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Nick Schulz interviews Ronald Coase and Ning Wang about issues to so with their new book, "How China Became Capitalist."

The last question is interesting:
NS: You are critical of much modern economics, saying it has been transformed “from a moral science of man creating wealth to a cold logic of choice and resource allocation.” How did this happen? Where did economics go wrong?

RC & NW: Adam Smith, the founding father of modern economics, took economics as a study of “the nature and causes of the wealth of nations.” As late as 1920, Alfred Marshall in the eighth edition of Principles of Economics kept economics as “both a study of wealth and a branch of the study of man.” Barely a dozen years later, Lionel Robbins in his Essay on the Nature and Significance of Economic Science (1932) reoriented economics as “the science which studies human behavior as a relationship between ends and scarce means which have alternative uses.” Unfortunately, the viewpoint of Robbins has won the day.

The fundamental shift from Smith and Marshall to Robbins is to rid economics of its substance — the working of the social institutions that bind together the economic system. Afterward, economics has turned into a discipline without a subject matter, advocating itself as a study of human choices. This shift has been assisted by what Hayek (1952) criticized as the growing trend of scientism in the study of society, which took mathematical formalism as the only secure route to truth in the pursuit of knowledge. As economists become more and more interested in formalism and related technical sophistication, it becomes secondary whether the substantive questions that they choose to perfect their methods or to illustrate their theoretical models bear any resemblance to the real world economy. By and large, most of our colleagues are not bothered by the fact that what they profess is mainly “blackboard economics.”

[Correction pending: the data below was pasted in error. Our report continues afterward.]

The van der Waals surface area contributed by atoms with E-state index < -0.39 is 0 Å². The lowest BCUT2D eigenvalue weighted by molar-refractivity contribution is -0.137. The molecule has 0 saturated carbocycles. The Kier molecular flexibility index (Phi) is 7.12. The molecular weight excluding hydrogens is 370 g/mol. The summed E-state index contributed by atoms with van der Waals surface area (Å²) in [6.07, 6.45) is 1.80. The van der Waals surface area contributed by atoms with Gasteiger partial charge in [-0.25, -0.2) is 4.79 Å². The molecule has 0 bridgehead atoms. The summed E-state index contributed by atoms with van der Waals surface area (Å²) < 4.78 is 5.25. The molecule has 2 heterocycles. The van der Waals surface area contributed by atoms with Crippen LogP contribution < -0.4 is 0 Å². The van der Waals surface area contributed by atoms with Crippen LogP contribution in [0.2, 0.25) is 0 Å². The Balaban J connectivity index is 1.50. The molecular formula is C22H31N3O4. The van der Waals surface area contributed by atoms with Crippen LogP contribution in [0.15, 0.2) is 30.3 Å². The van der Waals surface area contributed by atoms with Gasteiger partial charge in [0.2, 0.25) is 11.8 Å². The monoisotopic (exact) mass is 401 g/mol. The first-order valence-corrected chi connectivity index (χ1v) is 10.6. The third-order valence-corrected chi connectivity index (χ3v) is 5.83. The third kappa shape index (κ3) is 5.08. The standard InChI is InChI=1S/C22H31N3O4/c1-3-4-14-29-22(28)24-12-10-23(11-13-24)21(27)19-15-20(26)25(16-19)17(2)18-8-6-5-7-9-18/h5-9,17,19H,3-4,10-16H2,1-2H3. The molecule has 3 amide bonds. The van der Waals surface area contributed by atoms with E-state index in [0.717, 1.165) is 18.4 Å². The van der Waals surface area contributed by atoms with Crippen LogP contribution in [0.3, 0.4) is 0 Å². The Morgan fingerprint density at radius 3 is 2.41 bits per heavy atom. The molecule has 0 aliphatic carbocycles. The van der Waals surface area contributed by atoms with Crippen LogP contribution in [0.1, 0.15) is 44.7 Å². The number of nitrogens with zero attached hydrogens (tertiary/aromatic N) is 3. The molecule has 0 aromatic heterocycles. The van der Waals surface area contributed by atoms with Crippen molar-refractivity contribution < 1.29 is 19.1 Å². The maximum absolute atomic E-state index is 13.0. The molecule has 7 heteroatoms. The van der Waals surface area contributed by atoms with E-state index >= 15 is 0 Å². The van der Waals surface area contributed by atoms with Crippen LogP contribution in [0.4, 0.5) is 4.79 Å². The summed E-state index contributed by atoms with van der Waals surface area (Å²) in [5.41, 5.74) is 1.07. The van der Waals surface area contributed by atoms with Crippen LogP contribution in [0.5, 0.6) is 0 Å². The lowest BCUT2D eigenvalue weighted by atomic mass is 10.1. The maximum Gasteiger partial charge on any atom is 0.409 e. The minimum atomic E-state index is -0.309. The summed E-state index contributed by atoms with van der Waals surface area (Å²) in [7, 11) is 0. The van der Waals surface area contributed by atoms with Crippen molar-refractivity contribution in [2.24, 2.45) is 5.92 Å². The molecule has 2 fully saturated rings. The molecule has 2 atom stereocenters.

We are now working with the University of Chicago Press to launch a new journal, Man and the Economy. We chose our title carefully to signal the mission of the new journal, which is to restore economics to a study of man as he is and of the economy as it actually exists. We hope this new journal will provide a platform to encourage scholars all over the world to study how the economy works in their countries. We believe this is the only way to make progress in economics.

We are very much aware that many of our colleagues whose work we admire do not share our criticism of modern economics. But our goal is not to replace one view of economics that we don’t like with another one of our choice, but to bring diversity and competition to the marketplace for economics ideas, which we hope most, if not all, economists will endorse.
Coase has always been somewhat out of step with the rest of the profession when it comes to his view of what is economics is and how it should be done.